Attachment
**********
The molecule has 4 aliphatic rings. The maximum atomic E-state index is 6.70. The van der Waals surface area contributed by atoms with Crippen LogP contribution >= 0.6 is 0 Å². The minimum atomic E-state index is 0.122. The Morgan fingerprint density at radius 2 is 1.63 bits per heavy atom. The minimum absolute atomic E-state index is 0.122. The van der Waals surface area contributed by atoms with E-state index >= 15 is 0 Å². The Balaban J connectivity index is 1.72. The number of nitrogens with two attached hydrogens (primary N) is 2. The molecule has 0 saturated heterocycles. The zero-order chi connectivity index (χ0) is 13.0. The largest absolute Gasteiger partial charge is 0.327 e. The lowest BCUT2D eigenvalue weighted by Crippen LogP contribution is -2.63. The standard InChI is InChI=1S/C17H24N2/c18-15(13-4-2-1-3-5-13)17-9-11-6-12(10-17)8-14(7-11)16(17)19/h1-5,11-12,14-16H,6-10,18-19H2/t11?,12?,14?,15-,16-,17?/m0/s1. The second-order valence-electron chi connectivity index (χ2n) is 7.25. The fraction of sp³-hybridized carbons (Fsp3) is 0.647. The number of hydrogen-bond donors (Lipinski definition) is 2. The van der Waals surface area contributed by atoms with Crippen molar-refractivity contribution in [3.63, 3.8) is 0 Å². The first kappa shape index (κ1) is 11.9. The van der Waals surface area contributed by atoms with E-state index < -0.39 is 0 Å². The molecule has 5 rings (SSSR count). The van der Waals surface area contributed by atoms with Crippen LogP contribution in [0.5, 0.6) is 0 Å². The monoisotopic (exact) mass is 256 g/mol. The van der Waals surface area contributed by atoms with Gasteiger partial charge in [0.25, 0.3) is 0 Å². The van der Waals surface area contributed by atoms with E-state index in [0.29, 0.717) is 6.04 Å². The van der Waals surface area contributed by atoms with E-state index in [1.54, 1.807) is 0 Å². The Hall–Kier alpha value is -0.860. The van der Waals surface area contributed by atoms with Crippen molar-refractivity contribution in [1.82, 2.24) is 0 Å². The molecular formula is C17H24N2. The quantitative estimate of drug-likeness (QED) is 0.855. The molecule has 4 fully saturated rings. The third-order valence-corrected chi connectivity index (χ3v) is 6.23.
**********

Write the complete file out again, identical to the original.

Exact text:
The molecule has 4 aliphatic rings. The maximum atomic E-state index is 6.70. The van der Waals surface area contributed by atoms with Crippen LogP contribution >= 0.6 is 0 Å². The minimum atomic E-state index is 0.122. The Morgan fingerprint density at radius 2 is 1.63 bits per heavy atom. The minimum absolute atomic E-state index is 0.122. The van der Waals surface area contributed by atoms with E-state index >= 15 is 0 Å². The Balaban J connectivity index is 1.72. The number of nitrogens with two attached hydrogens (primary N) is 2. The molecule has 0 saturated heterocycles. The zero-order chi connectivity index (χ0) is 13.0. The largest absolute Gasteiger partial charge is 0.327 e. The lowest BCUT2D eigenvalue weighted by Crippen LogP contribution is -2.63. The standard InChI is InChI=1S/C17H24N2/c18-15(13-4-2-1-3-5-13)17-9-11-6-12(10-17)8-14(7-11)16(17)19/h1-5,11-12,14-16H,6-10,18-19H2/t11?,12?,14?,15-,16-,17?/m0/s1. The second-order valence-electron chi connectivity index (χ2n) is 7.25. The fraction of sp³-hybridized carbons (Fsp3) is 0.647. The number of hydrogen-bond donors (Lipinski definition) is 2. The van der Waals surface area contributed by atoms with Crippen molar-refractivity contribution in [3.63, 3.8) is 0 Å². The first kappa shape index (κ1) is 11.9. The van der Waals surface area contributed by atoms with E-state index < -0.39 is 0 Å². The molecule has 5 rings (SSSR count). The van der Waals surface area contributed by atoms with Crippen LogP contribution in [0.5, 0.6) is 0 Å². The monoisotopic (exact) mass is 256 g/mol. The van der Waals surface area contributed by atoms with Gasteiger partial charge in [0.25, 0.3) is 0 Å². The van der Waals surface area contributed by atoms with E-state index in [0.29, 0.717) is 6.04 Å². The van der Waals surface area contributed by atoms with E-state index in [1.54, 1.807) is 0 Å². The Hall–Kier alpha value is -0.860. The van der Waals surface area contributed by atoms with Crippen molar-refractivity contribution in [1.82, 2.24) is 0 Å². The molecular formula is C17H24N2. The quantitative estimate of drug-likeness (QED) is 0.855. The molecule has 4 fully saturated rings. The third-order valence-corrected chi connectivity index (χ3v) is 6.23.